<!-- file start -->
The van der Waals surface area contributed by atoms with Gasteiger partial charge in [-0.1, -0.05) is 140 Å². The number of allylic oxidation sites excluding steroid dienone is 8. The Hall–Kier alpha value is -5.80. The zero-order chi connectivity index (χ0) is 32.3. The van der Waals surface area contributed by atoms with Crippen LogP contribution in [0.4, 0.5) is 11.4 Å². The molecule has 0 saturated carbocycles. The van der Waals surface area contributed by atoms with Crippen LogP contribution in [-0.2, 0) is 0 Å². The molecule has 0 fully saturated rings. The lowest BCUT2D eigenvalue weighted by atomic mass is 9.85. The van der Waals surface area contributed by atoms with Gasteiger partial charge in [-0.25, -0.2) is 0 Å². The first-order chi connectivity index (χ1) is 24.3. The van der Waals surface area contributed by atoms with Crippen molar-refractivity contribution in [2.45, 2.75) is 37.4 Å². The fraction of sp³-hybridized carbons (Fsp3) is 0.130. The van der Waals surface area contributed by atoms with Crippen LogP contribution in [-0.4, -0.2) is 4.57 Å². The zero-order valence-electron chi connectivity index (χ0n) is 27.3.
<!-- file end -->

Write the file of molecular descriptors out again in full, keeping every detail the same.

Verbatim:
The van der Waals surface area contributed by atoms with Gasteiger partial charge in [-0.1, -0.05) is 140 Å². The number of allylic oxidation sites excluding steroid dienone is 8. The Hall–Kier alpha value is -5.80. The zero-order chi connectivity index (χ0) is 32.3. The van der Waals surface area contributed by atoms with Crippen LogP contribution in [0.4, 0.5) is 11.4 Å². The molecule has 0 saturated carbocycles. The van der Waals surface area contributed by atoms with Crippen LogP contribution in [-0.2, 0) is 0 Å². The molecule has 0 fully saturated rings. The lowest BCUT2D eigenvalue weighted by atomic mass is 9.85. The van der Waals surface area contributed by atoms with Gasteiger partial charge in [-0.25, -0.2) is 0 Å². The first-order chi connectivity index (χ1) is 24.3. The van der Waals surface area contributed by atoms with Crippen molar-refractivity contribution in [2.45, 2.75) is 37.4 Å². The fraction of sp³-hybridized carbons (Fsp3) is 0.130. The van der Waals surface area contributed by atoms with Crippen LogP contribution in [-0.4, -0.2) is 4.57 Å². The zero-order valence-electron chi connectivity index (χ0n) is 27.3.